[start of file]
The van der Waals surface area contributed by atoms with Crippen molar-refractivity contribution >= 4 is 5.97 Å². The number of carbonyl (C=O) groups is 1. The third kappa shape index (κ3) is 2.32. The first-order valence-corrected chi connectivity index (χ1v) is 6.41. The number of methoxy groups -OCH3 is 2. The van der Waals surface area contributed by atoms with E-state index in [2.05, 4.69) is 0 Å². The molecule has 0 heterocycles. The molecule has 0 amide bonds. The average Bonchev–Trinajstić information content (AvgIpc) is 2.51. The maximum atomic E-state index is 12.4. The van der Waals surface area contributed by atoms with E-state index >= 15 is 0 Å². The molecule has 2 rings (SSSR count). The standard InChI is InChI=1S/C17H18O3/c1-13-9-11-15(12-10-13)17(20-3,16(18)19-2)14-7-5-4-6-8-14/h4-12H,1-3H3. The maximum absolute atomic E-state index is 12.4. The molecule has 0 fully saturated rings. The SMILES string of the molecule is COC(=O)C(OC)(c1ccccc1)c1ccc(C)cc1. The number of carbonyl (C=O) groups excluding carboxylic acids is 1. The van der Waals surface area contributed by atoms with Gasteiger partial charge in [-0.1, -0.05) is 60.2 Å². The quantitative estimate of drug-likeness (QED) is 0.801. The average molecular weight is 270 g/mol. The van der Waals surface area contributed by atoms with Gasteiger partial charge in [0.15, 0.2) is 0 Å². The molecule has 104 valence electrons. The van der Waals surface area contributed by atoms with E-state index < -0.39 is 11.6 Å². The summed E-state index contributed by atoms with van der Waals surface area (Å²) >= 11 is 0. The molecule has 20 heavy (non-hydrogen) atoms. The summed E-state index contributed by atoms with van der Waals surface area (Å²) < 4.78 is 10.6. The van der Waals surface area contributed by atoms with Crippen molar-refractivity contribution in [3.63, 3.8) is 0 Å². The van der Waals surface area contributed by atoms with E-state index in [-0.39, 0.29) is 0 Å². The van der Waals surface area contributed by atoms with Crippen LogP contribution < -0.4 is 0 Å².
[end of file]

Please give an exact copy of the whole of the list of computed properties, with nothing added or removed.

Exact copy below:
The van der Waals surface area contributed by atoms with Crippen molar-refractivity contribution >= 4 is 5.97 Å². The number of carbonyl (C=O) groups is 1. The third kappa shape index (κ3) is 2.32. The first-order valence-corrected chi connectivity index (χ1v) is 6.41. The number of methoxy groups -OCH3 is 2. The van der Waals surface area contributed by atoms with E-state index in [2.05, 4.69) is 0 Å². The molecule has 0 heterocycles. The molecule has 0 amide bonds. The average Bonchev–Trinajstić information content (AvgIpc) is 2.51. The maximum atomic E-state index is 12.4. The van der Waals surface area contributed by atoms with E-state index >= 15 is 0 Å². The molecule has 2 rings (SSSR count). The standard InChI is InChI=1S/C17H18O3/c1-13-9-11-15(12-10-13)17(20-3,16(18)19-2)14-7-5-4-6-8-14/h4-12H,1-3H3. The maximum absolute atomic E-state index is 12.4. The molecule has 0 fully saturated rings. The SMILES string of the molecule is COC(=O)C(OC)(c1ccccc1)c1ccc(C)cc1. The number of carbonyl (C=O) groups excluding carboxylic acids is 1. The van der Waals surface area contributed by atoms with Gasteiger partial charge in [-0.1, -0.05) is 60.2 Å². The quantitative estimate of drug-likeness (QED) is 0.801. The average molecular weight is 270 g/mol. The van der Waals surface area contributed by atoms with Gasteiger partial charge in [0.15, 0.2) is 0 Å². The molecule has 104 valence electrons. The van der Waals surface area contributed by atoms with E-state index < -0.39 is 11.6 Å². The summed E-state index contributed by atoms with van der Waals surface area (Å²) >= 11 is 0. The molecule has 20 heavy (non-hydrogen) atoms. The summed E-state index contributed by atoms with van der Waals surface area (Å²) < 4.78 is 10.6. The van der Waals surface area contributed by atoms with Crippen molar-refractivity contribution in [3.63, 3.8) is 0 Å². The van der Waals surface area contributed by atoms with E-state index in [-0.39, 0.29) is 0 Å². The van der Waals surface area contributed by atoms with Crippen LogP contribution < -0.4 is 0 Å².